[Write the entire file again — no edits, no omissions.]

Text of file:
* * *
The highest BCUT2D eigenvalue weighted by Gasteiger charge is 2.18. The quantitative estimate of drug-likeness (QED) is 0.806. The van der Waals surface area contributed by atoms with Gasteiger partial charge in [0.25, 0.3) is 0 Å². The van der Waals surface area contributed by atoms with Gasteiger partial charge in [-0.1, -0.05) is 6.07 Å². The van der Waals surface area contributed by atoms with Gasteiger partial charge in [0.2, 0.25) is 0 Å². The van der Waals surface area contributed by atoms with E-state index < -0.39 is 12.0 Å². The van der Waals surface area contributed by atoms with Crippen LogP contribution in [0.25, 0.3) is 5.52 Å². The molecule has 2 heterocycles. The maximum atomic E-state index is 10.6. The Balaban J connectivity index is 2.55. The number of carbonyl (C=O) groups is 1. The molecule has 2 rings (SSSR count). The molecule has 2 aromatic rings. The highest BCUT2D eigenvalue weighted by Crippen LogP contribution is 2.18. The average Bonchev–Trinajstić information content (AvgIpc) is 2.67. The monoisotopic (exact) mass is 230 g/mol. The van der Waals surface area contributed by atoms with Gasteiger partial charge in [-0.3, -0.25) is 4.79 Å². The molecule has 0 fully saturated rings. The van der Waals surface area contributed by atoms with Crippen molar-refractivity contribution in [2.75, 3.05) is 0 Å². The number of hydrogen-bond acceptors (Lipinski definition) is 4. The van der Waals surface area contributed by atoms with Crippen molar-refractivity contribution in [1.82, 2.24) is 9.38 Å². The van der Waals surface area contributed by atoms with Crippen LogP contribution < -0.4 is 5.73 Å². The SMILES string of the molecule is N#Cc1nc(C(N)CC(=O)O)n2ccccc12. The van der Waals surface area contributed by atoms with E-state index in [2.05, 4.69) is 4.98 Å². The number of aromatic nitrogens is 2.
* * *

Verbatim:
The highest BCUT2D eigenvalue weighted by Gasteiger charge is 2.18. The quantitative estimate of drug-likeness (QED) is 0.806. The van der Waals surface area contributed by atoms with Gasteiger partial charge in [0.25, 0.3) is 0 Å². The van der Waals surface area contributed by atoms with Gasteiger partial charge in [-0.1, -0.05) is 6.07 Å². The van der Waals surface area contributed by atoms with Gasteiger partial charge in [0.2, 0.25) is 0 Å². The van der Waals surface area contributed by atoms with E-state index < -0.39 is 12.0 Å². The van der Waals surface area contributed by atoms with Crippen LogP contribution in [0.25, 0.3) is 5.52 Å². The molecule has 2 heterocycles. The maximum atomic E-state index is 10.6. The Balaban J connectivity index is 2.55. The number of carbonyl (C=O) groups is 1. The molecule has 2 rings (SSSR count). The molecule has 2 aromatic rings. The highest BCUT2D eigenvalue weighted by Crippen LogP contribution is 2.18. The average Bonchev–Trinajstić information content (AvgIpc) is 2.67. The monoisotopic (exact) mass is 230 g/mol. The van der Waals surface area contributed by atoms with Gasteiger partial charge in [-0.3, -0.25) is 4.79 Å². The molecule has 0 fully saturated rings. The van der Waals surface area contributed by atoms with Crippen molar-refractivity contribution in [2.75, 3.05) is 0 Å². The number of hydrogen-bond acceptors (Lipinski definition) is 4. The van der Waals surface area contributed by atoms with Crippen molar-refractivity contribution in [1.82, 2.24) is 9.38 Å². The van der Waals surface area contributed by atoms with Crippen LogP contribution < -0.4 is 5.73 Å². The SMILES string of the molecule is N#Cc1nc(C(N)CC(=O)O)n2ccccc12. The van der Waals surface area contributed by atoms with E-state index in [2.05, 4.69) is 4.98 Å². The number of aromatic nitrogens is 2.